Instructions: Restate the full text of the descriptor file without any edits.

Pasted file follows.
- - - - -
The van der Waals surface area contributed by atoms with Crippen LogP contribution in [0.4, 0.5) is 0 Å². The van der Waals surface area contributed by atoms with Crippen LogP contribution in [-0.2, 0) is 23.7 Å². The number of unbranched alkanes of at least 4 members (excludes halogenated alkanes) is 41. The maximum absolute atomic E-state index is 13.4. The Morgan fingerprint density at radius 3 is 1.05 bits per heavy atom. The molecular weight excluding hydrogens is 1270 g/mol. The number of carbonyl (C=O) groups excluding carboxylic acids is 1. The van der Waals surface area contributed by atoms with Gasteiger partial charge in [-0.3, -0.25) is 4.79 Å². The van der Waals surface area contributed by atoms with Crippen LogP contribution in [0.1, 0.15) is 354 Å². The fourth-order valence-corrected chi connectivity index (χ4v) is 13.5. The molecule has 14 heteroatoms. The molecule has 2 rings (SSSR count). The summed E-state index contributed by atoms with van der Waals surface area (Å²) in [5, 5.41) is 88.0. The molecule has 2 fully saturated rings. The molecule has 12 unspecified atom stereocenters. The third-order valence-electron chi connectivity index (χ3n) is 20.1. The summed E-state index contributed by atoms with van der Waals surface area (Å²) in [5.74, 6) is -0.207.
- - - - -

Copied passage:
The van der Waals surface area contributed by atoms with Crippen LogP contribution in [0.4, 0.5) is 0 Å². The van der Waals surface area contributed by atoms with Crippen LogP contribution in [-0.2, 0) is 23.7 Å². The number of unbranched alkanes of at least 4 members (excludes halogenated alkanes) is 41. The maximum absolute atomic E-state index is 13.4. The Morgan fingerprint density at radius 3 is 1.05 bits per heavy atom. The molecular weight excluding hydrogens is 1270 g/mol. The number of carbonyl (C=O) groups excluding carboxylic acids is 1. The van der Waals surface area contributed by atoms with Gasteiger partial charge in [-0.3, -0.25) is 4.79 Å². The van der Waals surface area contributed by atoms with Crippen LogP contribution in [0.1, 0.15) is 354 Å². The fourth-order valence-corrected chi connectivity index (χ4v) is 13.5. The molecule has 14 heteroatoms. The molecule has 2 rings (SSSR count). The summed E-state index contributed by atoms with van der Waals surface area (Å²) in [5, 5.41) is 88.0. The molecule has 2 fully saturated rings. The molecule has 12 unspecified atom stereocenters. The third-order valence-electron chi connectivity index (χ3n) is 20.1. The summed E-state index contributed by atoms with van der Waals surface area (Å²) in [5.74, 6) is -0.207.